Another Moore Family mystery....
While rummaging through some old family papers and pictures with my 83 year old mother, this past weekend, we came across some old Jet Magazines. One of them dated July 23, 1953 has an article about a Black woman who missed a trip on the Titanic.
Yep. That Titanic. The one that sank in April of 1912.
Mrs. Mary Ethel Moore of Marion, Ohio should have been on that ill fated voyage. She told the story to Jet Magazine, this way;
Mrs. Moore along with her twin sister were in Europe working as maids for a wealthy white family. While there, she studied cosmetology in Paris and in Baden-Baden, Germany, taking advantage of opportunities that were not readily available to Blacks back in the good old Buckeye State of Ohio.
Mrs. Moore decided to return to America when she completed her studies, and rather than wait for her white family to come back with them, she made her own reservations.
Everything went well until she presented herself at the ticket office in London. Back in those days, we weren't Black, we were colored. The clerk at the office took one look at the dusky skinned Mrs. Moore and promptly told her that her reservation and ticket were not in order and that she couldn't get on the boat.
She said, she left the office and “cried bitterly,” for days. She was still crying and waiting to return to America when word came that the boat she had been booked on had hit an iceberg and sank, killing more than 1513 people on board.
|Jet Magazine 7/1953|
Mrs. Moore said she got on her knees and thanked God for not allowing her to get on the boat which she now knew from news reports, was named Titanic.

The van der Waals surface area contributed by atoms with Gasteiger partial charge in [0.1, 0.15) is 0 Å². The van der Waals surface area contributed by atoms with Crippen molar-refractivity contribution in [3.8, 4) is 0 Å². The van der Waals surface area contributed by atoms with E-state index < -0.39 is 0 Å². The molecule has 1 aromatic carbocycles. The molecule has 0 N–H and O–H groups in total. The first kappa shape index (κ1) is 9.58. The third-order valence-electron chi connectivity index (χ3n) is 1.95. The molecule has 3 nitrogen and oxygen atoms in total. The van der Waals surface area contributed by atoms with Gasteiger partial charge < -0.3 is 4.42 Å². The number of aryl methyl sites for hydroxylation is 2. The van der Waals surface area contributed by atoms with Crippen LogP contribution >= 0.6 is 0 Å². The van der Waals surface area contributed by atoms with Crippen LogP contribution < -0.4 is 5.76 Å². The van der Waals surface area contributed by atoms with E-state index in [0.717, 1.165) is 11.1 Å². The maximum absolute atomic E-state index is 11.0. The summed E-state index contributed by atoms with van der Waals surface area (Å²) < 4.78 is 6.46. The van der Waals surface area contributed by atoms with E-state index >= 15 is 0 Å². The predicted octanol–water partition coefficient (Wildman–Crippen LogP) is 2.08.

Mrs. Moore, eventually returned to Ohio and opened up a beauty salon with her twin sister, a shop that catered mainly to a white clientele, including the wife of President Warren G. Harding, who was from the area. Harding's wife was not one of the “white” clientele, but that's another story.
Jet Magazine interviewed Mrs. Moore about her experiences when a movie about the Titanic sinking premiered that year. The reporter asked if she intended to see the movie, to which she replied; “she had no desire to see a tragedy in the movies.”
The reporter then asked Mrs. Moore if she felt she might have been one of the lucky survivors of the Titanic sinking, if she had been on the ship, and she said,
“I seriously doubt it. If the company was mean enough to deny me space on their clean new ship because of the color of my skin, I feel that my color would have been sufficient reason for them to keep me out of a life boat.”
Mrs. Moore ended the interview by saying that she wanted to return to Europe one day. I don't know if she ever made it back. But I sure hope so.
Now, the work for me begins. I've got to figure out which one of my relatives saved this article because we do have kin from the area, and this magazine was kept among the important family papers. It wasn't just a magazine that got saved or missed being thrown out. Just when I think I can't find anything more on my family, I run across something like this...